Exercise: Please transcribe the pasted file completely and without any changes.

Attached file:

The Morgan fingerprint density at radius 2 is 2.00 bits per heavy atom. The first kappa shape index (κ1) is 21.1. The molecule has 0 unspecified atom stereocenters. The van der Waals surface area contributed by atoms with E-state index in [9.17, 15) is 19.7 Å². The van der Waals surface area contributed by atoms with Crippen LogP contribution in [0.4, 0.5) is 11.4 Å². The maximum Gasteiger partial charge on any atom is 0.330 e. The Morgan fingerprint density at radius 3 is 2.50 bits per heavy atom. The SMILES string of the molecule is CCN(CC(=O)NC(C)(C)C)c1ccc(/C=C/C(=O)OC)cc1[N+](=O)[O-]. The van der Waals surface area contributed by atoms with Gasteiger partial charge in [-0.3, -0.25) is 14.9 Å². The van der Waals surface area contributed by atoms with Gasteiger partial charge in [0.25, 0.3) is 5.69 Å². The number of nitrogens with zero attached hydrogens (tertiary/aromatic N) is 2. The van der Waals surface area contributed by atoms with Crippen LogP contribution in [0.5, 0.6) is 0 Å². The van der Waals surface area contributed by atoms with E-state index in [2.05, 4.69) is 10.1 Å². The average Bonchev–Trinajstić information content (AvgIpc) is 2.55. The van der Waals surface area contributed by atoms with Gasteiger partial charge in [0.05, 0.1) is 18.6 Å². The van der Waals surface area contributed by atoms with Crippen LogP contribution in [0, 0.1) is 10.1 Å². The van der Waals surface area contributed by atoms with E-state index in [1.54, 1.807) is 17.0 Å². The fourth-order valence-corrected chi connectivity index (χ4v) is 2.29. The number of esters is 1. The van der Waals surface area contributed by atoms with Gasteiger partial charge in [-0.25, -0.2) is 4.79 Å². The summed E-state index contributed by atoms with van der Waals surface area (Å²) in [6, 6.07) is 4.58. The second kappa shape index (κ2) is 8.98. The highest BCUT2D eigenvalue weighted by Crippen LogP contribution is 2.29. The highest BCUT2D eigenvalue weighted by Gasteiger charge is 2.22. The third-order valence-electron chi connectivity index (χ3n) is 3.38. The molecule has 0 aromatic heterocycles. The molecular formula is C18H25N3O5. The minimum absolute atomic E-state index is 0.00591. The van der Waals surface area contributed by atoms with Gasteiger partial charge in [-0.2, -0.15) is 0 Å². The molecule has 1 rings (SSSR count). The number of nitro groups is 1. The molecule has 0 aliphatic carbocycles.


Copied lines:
The Morgan fingerprint density at radius 2 is 2.00 bits per heavy atom. The first kappa shape index (κ1) is 21.1. The molecule has 0 unspecified atom stereocenters. The van der Waals surface area contributed by atoms with E-state index in [9.17, 15) is 19.7 Å². The van der Waals surface area contributed by atoms with Crippen LogP contribution in [0.4, 0.5) is 11.4 Å². The maximum Gasteiger partial charge on any atom is 0.330 e. The Morgan fingerprint density at radius 3 is 2.50 bits per heavy atom. The SMILES string of the molecule is CCN(CC(=O)NC(C)(C)C)c1ccc(/C=C/C(=O)OC)cc1[N+](=O)[O-]. The van der Waals surface area contributed by atoms with Gasteiger partial charge in [-0.3, -0.25) is 14.9 Å². The van der Waals surface area contributed by atoms with Gasteiger partial charge in [0.25, 0.3) is 5.69 Å². The number of nitrogens with zero attached hydrogens (tertiary/aromatic N) is 2. The van der Waals surface area contributed by atoms with Crippen LogP contribution in [0.5, 0.6) is 0 Å². The van der Waals surface area contributed by atoms with E-state index in [2.05, 4.69) is 10.1 Å². The average Bonchev–Trinajstić information content (AvgIpc) is 2.55. The van der Waals surface area contributed by atoms with Gasteiger partial charge in [0.05, 0.1) is 18.6 Å². The van der Waals surface area contributed by atoms with Crippen LogP contribution in [0, 0.1) is 10.1 Å². The van der Waals surface area contributed by atoms with E-state index in [1.54, 1.807) is 17.0 Å². The fourth-order valence-corrected chi connectivity index (χ4v) is 2.29. The number of esters is 1. The van der Waals surface area contributed by atoms with Gasteiger partial charge in [-0.25, -0.2) is 4.79 Å². The summed E-state index contributed by atoms with van der Waals surface area (Å²) in [6, 6.07) is 4.58. The second kappa shape index (κ2) is 8.98. The highest BCUT2D eigenvalue weighted by Crippen LogP contribution is 2.29. The highest BCUT2D eigenvalue weighted by Gasteiger charge is 2.22. The third-order valence-electron chi connectivity index (χ3n) is 3.38. The molecule has 0 aromatic heterocycles. The molecular formula is C18H25N3O5. The minimum absolute atomic E-state index is 0.00591. The van der Waals surface area contributed by atoms with Gasteiger partial charge in [-0.2, -0.15) is 0 Å². The molecule has 1 rings (SSSR count). The number of nitro groups is 1. The molecule has 0 aliphatic carbocycles.